Use the "Local file" or "Online file" buttons to specify how to upload the video to the server. Use the "local file" if you need to convert a file from your computer, in order to specify a file on the Internet, select "Online file" and in the appeared field paste the link to the file. We do not set any limits on the size of the video file, but the larger the file, the more time it will take to convert. Just be patient and everything will turn out. You can convert files from AVI, WMV, MPEG, MOV, FLV, MP4, 3GP, VOB and other video formats.
To start the conversion, click the "Convert" button to start the transformation. If the conversion is successful, the file will be available in the "Conversion Results" section. If you just need to download a file, click on the file name. If you want to get other ways to save, then click on the icon to generate a QR code to upload the result to your mobile phone or tablet, and also if you want to save the file in one of the online storage services such as Google Drive or Dropbox.
Please be patient in the conversion process.
Compare FLV with ASF
Flash Video is a container file format used to deliver video over the Internet using Adobe Flash Player version 6 and newer. Flash Video content may also be embedded within SWF files. Flash Video used to be the de facto standard for web-based streaming video. Notable users of it include Hulu, VEVO, Yahoo! Video, metacafe, Reuters.com, and many other news providers.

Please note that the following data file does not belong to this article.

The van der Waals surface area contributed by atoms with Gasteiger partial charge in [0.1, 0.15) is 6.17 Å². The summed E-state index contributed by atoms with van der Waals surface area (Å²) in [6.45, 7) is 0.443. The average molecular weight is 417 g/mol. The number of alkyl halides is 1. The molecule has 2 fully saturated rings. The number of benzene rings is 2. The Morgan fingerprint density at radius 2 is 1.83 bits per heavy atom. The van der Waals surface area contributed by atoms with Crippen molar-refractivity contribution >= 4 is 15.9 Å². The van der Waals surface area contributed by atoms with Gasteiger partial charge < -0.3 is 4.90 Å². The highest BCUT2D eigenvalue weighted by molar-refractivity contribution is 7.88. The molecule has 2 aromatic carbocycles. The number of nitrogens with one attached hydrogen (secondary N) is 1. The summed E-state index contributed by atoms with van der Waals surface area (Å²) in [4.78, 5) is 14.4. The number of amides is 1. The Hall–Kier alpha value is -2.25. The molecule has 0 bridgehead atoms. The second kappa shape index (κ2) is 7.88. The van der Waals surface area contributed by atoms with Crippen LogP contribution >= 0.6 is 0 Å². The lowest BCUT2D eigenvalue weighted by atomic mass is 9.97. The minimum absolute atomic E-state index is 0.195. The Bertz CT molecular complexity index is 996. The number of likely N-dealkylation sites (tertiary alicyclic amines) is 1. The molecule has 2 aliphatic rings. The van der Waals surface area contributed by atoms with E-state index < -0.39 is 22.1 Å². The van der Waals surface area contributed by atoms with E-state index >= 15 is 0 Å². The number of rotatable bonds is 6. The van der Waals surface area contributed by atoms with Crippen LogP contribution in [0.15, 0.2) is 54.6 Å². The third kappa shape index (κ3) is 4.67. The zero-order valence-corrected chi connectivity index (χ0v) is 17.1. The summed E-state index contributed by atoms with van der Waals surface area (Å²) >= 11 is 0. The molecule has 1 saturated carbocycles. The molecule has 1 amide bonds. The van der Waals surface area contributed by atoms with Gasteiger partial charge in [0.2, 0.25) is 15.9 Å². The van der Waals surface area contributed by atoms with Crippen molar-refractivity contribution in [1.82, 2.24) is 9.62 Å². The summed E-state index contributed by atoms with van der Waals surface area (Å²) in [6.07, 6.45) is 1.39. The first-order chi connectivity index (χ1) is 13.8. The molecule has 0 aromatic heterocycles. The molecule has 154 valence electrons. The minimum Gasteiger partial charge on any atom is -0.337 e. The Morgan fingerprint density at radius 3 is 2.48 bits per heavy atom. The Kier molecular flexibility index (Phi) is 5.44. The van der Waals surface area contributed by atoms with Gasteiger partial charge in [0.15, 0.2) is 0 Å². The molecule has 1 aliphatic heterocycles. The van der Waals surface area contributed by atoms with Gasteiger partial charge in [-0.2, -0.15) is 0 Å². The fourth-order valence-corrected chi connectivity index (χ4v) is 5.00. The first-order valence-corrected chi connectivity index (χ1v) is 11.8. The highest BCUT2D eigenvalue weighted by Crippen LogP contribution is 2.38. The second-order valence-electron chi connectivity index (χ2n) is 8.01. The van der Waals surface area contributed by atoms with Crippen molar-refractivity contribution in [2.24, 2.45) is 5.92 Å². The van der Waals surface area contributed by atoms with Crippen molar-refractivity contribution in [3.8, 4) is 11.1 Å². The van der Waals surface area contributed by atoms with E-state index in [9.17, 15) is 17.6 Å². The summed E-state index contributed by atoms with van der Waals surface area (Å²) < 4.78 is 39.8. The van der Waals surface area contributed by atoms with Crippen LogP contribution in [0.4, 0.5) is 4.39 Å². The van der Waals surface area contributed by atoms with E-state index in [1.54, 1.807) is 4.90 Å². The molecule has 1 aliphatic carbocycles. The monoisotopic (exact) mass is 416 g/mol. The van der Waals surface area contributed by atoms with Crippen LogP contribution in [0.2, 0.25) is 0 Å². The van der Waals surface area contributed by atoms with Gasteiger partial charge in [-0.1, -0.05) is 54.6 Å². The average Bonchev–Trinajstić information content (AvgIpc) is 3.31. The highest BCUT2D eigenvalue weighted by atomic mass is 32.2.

Advanced Systems Format (formerly Advanced Streaming Format, Active Streaming Format) is Microsoft's proprietary digital audio/digital video container format, especially meant for streaming media. ASF is part of the Media Foundation framework.
There are two different video file formats known as Flash Video: FLV and F4V. The audio and video data within FLV files are encoded in the same manner as they are within SWF files. The F4V file format is based on the ISO base media file format and is starting with Flash Player 9 update 3. Both formats are supported in Adobe Flash Player and developed by Adobe Systems.
The format does not specify how the video or audio should be encoded; it just specifies the structure of the video/audio stream. This is similar to the function performed by the QuickTime, AVI, or Ogg container formats. One of the objectives of ASF was to support playback from digital media servers, HTTP servers, and local storage devices such as hard disk drives.